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  The Night-Born Jack London

To Kill A Man

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THOUGH dim night-lights burned, she moved familiarly through the big rooms and wide halls, seeking vainly the half-finished book of verse she had mislaid and only now remembered. When she turned on the lights in the drawing-room, she disclosed herself clad in a sweeping negligee gown of soft rose-colored stuff, throat and shoulders smothered in lace. Her rings were still on her fingers, her massed yellow hair had not yet been taken down. She was delicately, gracefully beautiful, with slender, oval face, red lips, a faint color in the cheeks, and blue eyes of the chameleon sort that at will stare wide with the innocence of childhood, go hard and gray and brilliantly cold, or flame up in hot wilfulness and mastery.

She turned the lights off and passed out and down the hall toward the morning room. At the entrance she paused and listened. From farther on had come, not a noise, but an impression of movement. She could have sworn she had not heard anything, yet something had been different. The atmosphere of night quietude had been disturbed. She wondered what servant could be prowling about. Not the butler, who was nosion. torious for retiring early save on special occasion. Nor could it be her maid, whom she had permitted to go that evening.

Passing on to the dining-room, she found the door closed. Why she opened it and went on in, she did not know, except for the feeling that the disturbing factor, whatever it might be, was there. The room was in darkness, and she felt her way to the button and pressed. As the blaze of light flashed on, she stepped back and cried out. It was a mere "Oh!" and it was not loud.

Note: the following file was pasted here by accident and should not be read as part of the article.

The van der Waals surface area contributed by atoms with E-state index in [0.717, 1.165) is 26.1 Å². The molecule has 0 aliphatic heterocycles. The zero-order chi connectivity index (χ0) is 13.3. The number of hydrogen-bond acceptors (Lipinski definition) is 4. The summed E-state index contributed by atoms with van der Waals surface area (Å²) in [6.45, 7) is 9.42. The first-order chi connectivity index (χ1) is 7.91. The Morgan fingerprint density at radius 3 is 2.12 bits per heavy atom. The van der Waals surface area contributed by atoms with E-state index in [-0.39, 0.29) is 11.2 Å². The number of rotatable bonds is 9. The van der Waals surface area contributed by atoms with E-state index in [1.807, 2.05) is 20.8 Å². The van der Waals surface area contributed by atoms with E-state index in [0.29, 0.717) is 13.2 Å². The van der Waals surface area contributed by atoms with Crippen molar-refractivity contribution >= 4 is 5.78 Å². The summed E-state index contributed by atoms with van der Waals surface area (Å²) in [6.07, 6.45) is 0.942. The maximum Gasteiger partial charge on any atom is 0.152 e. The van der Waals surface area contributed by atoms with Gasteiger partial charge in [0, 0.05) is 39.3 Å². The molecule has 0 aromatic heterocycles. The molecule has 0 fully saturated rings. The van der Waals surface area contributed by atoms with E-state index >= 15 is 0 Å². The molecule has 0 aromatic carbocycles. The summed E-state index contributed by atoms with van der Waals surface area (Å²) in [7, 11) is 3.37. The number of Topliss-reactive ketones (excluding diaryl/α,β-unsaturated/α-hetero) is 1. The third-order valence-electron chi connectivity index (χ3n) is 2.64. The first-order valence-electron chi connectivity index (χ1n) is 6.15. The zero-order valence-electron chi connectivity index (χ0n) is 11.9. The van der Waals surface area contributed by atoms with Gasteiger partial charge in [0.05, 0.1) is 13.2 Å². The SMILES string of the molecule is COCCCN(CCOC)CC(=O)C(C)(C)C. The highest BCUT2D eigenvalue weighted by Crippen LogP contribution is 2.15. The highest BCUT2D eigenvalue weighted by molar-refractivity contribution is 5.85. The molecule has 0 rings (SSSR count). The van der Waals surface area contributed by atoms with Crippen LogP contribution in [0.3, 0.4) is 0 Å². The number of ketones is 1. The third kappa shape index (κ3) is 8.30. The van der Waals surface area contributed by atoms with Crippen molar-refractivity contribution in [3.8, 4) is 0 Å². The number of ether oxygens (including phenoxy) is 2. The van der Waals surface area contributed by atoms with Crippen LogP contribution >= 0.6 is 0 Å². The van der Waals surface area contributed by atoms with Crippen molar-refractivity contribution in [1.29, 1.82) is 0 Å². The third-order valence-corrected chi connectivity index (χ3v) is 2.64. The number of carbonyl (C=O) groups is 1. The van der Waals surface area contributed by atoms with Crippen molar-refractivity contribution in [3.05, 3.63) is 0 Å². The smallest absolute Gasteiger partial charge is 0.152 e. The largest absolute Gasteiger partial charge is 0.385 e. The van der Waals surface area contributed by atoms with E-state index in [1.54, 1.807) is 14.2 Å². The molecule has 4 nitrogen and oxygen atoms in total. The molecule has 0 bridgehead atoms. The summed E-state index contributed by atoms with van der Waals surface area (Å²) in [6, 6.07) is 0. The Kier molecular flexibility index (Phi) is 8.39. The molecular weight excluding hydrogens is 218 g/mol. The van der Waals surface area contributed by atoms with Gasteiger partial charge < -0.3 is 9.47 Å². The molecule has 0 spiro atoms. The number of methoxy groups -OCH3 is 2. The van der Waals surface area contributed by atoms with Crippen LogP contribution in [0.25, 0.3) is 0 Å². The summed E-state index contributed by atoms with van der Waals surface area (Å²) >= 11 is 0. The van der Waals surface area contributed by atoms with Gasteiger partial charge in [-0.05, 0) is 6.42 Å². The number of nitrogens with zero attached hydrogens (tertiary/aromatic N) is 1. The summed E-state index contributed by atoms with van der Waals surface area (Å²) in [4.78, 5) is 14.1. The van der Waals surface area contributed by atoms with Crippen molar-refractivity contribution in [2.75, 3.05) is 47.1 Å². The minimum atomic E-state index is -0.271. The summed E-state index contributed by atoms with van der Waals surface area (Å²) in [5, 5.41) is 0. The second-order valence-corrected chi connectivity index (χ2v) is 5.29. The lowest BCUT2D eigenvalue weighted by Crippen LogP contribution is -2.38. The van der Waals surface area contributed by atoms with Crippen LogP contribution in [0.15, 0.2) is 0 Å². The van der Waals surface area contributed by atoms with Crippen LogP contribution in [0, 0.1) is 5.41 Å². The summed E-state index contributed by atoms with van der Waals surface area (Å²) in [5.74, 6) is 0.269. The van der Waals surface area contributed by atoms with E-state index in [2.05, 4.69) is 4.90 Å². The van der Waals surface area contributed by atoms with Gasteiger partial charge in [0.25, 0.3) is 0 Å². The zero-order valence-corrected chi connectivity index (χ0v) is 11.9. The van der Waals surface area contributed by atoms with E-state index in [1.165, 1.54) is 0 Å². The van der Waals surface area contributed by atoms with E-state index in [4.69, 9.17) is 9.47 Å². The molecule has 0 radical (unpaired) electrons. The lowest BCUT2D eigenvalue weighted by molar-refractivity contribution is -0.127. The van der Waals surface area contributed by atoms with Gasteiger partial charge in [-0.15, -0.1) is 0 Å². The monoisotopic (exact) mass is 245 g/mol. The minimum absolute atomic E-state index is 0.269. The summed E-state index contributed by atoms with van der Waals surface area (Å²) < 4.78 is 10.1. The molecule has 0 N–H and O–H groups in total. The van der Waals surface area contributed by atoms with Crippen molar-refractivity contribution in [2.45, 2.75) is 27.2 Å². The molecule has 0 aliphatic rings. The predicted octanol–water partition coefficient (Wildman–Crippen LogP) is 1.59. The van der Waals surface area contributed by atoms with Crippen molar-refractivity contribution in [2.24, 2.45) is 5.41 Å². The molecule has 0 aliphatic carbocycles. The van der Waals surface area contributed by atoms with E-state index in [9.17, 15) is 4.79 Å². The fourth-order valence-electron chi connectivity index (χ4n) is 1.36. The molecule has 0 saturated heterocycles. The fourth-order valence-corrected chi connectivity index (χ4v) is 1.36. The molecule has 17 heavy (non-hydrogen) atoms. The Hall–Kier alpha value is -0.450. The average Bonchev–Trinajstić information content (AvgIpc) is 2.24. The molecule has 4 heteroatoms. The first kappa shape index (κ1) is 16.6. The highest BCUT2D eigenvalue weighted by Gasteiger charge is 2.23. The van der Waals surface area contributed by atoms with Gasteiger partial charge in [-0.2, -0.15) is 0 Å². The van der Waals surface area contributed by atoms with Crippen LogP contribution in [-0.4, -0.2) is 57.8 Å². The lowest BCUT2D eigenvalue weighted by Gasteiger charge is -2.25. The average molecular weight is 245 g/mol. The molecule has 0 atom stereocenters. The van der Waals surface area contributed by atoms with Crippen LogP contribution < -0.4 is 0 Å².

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Facing her, alongside the button, flat against the wall, was a man. In his hand, pointed toward her, was a revolver. She noticed, even in the shock of seeing him, that the weapon was black and exceedingly long-barreled. She knew black and exceedingly long it for what it was, a Colt's. He was a medium-sized man, roughly clad, brown-eyed, and swarthy with sunburn. He seemed very cool. There was no wabble to the revolver and it was directed toward her stomach, not from an outstretched arm, but from the hip, against which the forearm rested.

"Oh," she said. "I beg your pardon. You startled me. What do you want?"

"I reckon I want to get out," he answered, with a humorous twitch to the lips. "I've kind of lost my way in this here shebang, and if you'll kindly show me the door I'll cause no trouble and sure vamoose."

"But what are you doing here?" she demanded, her voice touched with the sharpness of one used to authority.

"Plain robbing, Miss, that's all. I came snooping around to see what I could gather up. I thought you wan't to home, seein' as I saw you pull out with your old man in an auto. I reckon that must a ben your pa, and you're Miss Setliffe."

Mrs. Setliffe saw his mistake, appreciated the naive compliment, and decided not to undeceive him.

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The Night-Born
Jack London

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